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Burns. 2006 Mar;32(2):246-50. Epub 2006 Jan 31.

Burns in pregnancy.

Author information

1
Department of Surgery, Faculty of Medicine, University of Medical Sciences of Tabriz, Iran. maghsoudih@yahoo.com

Abstract

A 9-year prospective study of burns in pregnant women hospitalized at the Sina hospital burn center was conducted to determine the etiology and outcome of pregnant patients. Fifty-one patients (27.45% self-inflicted, 72.55% unintentional) were identified and stratified by age, burn size, presence or absence of inhalation injury, trimester of pregnancy, maternal and fetal mortality, and cause of burn. The mean patient age was 24.2 years. There were 20 maternal deaths and 23 fetal deaths. The majority of which (maternal: 13 and fetal: 13) were among self-inflicted burned pregnant women. The mean burn size was 37.7%, and was significantly larger for nonsurvivors of mother than survivors (68.8% versus 17.6%; p<0.001). In the 51 pregnant women, as the total burned body surface area exceeds 40%, both maternal and fetal mortality reaches 100%. Inhalation injuries were strongly associated with large burns, and were presents in all suicide patients. Kerosene ignition (68.6% of all patients, 100% of self-inflicted patients) was the most common type of burn. Large burn size was the strongest predictor of mortality of mother and fetus followed by the presence of inhalation injury.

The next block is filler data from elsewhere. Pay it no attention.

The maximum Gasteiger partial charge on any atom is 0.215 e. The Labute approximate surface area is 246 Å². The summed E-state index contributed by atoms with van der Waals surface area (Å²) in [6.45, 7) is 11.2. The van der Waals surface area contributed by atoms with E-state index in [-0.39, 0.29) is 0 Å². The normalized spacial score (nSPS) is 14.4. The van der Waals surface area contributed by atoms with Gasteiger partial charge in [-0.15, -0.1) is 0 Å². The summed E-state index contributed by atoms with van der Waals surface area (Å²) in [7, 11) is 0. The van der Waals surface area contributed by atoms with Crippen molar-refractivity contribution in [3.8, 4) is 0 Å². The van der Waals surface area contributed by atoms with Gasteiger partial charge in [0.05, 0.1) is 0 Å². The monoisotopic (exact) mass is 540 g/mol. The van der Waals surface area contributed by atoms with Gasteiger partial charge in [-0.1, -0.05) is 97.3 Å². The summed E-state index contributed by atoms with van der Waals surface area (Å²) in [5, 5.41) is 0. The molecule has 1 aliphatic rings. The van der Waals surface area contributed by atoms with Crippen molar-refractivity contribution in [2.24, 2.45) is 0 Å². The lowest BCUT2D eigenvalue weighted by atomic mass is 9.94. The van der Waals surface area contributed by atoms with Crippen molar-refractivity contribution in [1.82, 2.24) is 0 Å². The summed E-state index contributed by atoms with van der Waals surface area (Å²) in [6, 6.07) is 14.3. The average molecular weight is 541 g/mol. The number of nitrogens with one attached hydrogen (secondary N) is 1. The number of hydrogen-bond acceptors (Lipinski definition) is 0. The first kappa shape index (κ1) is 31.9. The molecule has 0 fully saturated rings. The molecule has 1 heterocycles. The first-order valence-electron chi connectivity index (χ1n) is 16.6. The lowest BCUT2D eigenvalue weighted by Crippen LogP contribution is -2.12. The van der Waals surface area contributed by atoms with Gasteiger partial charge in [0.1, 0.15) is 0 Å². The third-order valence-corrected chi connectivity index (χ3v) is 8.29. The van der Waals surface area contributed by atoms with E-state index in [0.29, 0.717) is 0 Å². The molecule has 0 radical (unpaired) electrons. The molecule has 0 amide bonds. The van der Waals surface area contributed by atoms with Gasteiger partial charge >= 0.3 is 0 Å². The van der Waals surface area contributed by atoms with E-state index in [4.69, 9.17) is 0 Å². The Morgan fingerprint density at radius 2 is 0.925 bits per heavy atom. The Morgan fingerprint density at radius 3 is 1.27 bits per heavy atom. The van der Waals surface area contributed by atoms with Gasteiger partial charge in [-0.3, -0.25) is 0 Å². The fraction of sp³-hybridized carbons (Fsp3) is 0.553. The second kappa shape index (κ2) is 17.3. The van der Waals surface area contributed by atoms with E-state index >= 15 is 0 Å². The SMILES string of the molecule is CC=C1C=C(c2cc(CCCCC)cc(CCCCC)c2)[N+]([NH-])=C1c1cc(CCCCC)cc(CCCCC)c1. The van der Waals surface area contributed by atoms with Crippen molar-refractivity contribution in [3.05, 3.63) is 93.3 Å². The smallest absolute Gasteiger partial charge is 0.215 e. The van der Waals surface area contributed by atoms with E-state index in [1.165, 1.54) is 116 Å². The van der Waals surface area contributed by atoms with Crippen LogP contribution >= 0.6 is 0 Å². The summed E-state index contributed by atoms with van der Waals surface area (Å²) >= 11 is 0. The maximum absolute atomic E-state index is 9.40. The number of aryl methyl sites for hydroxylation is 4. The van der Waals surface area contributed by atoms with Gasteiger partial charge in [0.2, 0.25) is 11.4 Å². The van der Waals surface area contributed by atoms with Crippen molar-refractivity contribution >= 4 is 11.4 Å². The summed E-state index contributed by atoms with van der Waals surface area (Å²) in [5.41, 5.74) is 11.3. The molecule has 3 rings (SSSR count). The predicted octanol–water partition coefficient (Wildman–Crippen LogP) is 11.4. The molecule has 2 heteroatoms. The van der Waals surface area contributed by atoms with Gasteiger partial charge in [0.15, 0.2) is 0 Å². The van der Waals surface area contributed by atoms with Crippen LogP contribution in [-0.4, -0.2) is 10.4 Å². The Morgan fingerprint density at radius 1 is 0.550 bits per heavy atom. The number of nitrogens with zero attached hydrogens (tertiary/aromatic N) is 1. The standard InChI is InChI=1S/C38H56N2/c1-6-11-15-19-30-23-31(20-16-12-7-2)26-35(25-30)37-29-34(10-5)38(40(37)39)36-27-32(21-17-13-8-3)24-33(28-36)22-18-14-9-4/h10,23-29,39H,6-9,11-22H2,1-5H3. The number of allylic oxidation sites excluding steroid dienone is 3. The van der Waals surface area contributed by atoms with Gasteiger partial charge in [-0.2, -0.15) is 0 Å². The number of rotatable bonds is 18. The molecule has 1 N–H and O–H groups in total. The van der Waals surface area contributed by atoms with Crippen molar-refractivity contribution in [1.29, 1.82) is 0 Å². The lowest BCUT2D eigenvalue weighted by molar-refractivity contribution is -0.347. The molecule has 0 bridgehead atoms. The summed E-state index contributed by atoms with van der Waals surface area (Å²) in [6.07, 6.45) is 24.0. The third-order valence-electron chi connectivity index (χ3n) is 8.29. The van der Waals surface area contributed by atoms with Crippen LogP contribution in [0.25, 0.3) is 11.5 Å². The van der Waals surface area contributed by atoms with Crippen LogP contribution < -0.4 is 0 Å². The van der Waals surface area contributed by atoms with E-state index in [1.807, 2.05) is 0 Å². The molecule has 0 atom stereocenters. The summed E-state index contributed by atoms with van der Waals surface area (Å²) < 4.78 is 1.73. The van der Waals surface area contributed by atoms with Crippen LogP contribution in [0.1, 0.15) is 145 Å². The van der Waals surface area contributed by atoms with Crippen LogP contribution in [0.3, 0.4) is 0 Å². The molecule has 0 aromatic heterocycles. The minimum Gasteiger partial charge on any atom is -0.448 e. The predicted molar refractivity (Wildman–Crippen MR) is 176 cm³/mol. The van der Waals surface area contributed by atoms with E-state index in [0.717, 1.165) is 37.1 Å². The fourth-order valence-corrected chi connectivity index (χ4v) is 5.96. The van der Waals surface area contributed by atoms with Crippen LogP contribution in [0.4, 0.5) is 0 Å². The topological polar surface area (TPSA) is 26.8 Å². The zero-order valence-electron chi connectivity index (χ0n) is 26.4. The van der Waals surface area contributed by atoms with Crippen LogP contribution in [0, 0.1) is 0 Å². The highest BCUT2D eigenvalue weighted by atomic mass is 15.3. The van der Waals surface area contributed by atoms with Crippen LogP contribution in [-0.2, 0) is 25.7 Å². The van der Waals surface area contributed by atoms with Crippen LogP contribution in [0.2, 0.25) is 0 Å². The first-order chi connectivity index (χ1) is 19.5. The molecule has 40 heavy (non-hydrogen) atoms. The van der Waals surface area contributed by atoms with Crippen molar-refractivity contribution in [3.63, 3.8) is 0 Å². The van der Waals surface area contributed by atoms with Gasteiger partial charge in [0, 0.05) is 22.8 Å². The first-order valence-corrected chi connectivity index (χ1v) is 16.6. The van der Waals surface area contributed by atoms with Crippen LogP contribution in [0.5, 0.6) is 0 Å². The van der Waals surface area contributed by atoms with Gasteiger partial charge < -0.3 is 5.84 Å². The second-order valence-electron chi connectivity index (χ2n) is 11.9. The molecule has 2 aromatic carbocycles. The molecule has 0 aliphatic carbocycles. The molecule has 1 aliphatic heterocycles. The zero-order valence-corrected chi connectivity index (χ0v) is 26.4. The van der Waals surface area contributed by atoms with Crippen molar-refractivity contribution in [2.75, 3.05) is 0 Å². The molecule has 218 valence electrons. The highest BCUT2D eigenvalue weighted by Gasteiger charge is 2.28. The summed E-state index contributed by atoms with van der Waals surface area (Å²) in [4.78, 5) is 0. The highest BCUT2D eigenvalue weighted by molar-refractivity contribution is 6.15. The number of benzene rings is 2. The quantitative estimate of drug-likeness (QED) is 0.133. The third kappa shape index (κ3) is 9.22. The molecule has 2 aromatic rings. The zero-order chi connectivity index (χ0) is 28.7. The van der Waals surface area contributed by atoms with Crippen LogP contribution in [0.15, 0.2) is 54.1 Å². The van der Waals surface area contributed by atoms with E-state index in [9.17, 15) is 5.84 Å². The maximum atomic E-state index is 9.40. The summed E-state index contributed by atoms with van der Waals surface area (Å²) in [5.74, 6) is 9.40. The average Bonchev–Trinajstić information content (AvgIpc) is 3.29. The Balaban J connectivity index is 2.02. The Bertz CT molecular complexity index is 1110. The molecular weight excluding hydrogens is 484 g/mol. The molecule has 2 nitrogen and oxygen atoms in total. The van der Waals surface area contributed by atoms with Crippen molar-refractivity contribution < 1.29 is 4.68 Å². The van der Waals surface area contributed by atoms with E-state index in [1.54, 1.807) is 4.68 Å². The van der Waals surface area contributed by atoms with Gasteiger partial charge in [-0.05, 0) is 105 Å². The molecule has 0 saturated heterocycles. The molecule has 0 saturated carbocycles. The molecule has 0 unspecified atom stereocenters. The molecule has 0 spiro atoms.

PMID:
16448763
DOI:
10.1016/j.burns.2005.10.003
[Indexed for MEDLINE]

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